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Civil Rights and Race Relations in America and Their Impact on the Lives of African Americans
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Friday, April 15, 2011
When an incarcerated person has paid a debt to society by serving jail or prison time, is released and ready to start a new life, many will have to wait a few years to be considered a real citizen.
At least, that is the new reality in Florida, where Governor Rick Scott, State Attorney General Pam Bondi and the Florida Board of Executive Clemency changed rules about restoring voting rights to ex-offenders in the state. On March 16, the governor and board approved measures that will now require every ex-felon to wait five to seven years before being allowed to submit an application to the clemency board requesting eligibility to vote again.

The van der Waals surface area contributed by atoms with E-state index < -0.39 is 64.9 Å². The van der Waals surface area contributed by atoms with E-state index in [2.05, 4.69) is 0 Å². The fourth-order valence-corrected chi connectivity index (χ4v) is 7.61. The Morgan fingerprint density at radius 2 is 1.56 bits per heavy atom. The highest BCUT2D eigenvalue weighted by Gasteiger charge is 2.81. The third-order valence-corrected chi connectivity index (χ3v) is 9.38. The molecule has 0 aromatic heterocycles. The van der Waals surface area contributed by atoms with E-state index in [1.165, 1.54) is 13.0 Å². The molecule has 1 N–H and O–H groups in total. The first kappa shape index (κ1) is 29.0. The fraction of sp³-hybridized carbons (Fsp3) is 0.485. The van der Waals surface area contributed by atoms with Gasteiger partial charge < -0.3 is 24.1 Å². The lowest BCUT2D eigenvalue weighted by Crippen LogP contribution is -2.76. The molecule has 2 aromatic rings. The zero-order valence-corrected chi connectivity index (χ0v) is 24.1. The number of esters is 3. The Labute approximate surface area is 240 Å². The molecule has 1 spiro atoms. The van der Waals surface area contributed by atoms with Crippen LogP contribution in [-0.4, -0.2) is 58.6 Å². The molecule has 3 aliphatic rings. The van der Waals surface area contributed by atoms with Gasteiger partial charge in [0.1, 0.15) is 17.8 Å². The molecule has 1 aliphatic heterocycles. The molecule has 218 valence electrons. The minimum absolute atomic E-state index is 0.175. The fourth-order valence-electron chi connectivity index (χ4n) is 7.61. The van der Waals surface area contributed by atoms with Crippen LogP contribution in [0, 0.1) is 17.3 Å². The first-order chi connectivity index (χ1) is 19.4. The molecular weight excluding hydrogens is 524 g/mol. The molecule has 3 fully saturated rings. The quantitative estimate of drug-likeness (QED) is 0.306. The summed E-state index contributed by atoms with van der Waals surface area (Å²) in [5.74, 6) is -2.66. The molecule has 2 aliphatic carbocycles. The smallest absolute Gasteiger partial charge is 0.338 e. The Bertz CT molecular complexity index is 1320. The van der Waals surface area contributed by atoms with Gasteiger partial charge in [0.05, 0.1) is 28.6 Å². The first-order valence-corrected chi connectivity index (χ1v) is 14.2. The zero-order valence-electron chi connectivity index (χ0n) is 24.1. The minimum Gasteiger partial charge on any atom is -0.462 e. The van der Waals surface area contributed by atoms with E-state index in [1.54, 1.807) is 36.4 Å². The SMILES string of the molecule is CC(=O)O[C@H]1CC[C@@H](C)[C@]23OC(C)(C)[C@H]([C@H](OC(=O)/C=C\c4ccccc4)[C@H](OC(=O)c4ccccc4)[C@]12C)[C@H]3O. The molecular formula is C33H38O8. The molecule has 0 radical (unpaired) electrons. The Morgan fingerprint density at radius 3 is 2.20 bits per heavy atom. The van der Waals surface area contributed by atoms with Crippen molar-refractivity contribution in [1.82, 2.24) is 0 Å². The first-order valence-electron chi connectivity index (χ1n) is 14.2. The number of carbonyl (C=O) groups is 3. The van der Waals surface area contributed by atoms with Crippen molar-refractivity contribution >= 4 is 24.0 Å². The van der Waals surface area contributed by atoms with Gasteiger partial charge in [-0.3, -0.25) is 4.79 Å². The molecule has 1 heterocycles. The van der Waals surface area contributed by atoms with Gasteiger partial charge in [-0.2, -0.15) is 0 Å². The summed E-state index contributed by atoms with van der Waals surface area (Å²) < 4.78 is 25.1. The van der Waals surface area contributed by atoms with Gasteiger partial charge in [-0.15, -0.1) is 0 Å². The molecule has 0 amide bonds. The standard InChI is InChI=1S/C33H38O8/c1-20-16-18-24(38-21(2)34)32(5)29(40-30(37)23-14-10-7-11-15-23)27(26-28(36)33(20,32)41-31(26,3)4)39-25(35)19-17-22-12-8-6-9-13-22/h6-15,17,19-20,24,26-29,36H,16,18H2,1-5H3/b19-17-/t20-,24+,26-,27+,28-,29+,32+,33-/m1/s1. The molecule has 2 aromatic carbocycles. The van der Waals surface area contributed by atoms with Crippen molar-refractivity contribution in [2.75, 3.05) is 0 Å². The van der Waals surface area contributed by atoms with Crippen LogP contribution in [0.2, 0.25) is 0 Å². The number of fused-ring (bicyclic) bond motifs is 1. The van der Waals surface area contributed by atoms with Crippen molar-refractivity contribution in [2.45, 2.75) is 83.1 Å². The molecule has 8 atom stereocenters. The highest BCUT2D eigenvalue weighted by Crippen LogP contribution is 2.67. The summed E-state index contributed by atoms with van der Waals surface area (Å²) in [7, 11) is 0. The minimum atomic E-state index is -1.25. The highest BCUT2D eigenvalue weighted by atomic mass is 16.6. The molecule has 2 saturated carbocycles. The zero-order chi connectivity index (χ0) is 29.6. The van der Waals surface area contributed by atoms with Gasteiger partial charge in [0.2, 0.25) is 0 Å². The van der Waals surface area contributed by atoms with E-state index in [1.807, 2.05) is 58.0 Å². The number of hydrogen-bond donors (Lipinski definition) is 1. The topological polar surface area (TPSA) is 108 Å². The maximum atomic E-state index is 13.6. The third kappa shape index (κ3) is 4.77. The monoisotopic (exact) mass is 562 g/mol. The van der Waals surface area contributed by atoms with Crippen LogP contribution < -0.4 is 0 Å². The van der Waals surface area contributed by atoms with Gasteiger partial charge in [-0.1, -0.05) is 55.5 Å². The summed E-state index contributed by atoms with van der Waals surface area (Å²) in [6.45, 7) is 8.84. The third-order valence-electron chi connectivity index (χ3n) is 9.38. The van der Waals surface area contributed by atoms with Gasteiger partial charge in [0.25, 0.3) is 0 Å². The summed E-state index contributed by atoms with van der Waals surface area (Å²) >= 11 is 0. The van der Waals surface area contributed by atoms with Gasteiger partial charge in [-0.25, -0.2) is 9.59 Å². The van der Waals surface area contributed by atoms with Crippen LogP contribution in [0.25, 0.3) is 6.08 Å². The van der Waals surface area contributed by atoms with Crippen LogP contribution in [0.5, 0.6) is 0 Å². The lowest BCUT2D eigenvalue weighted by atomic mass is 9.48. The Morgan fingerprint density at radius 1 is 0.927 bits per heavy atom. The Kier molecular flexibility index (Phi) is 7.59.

In a March 9 news release the state attorney general said it is “appropriate” for the clemency board to restore voting rights to ex-offenders after they have demonstrated a commitment to living a crime-free life. “A reasonable waiting period gives us the opportunity to determine whether, in fact, the person has made that commitment,” said Atty. General Bondi.
Civil rights groups and prison advocacy organizations are outraged with the decision and say it will further disenfranchise Blacks and Latinos who make up a majority of incarcerated men and women. The American Civil Liberties Union of Florida said the decision would take away the fundamental rights of hundreds of thousands and harm communities.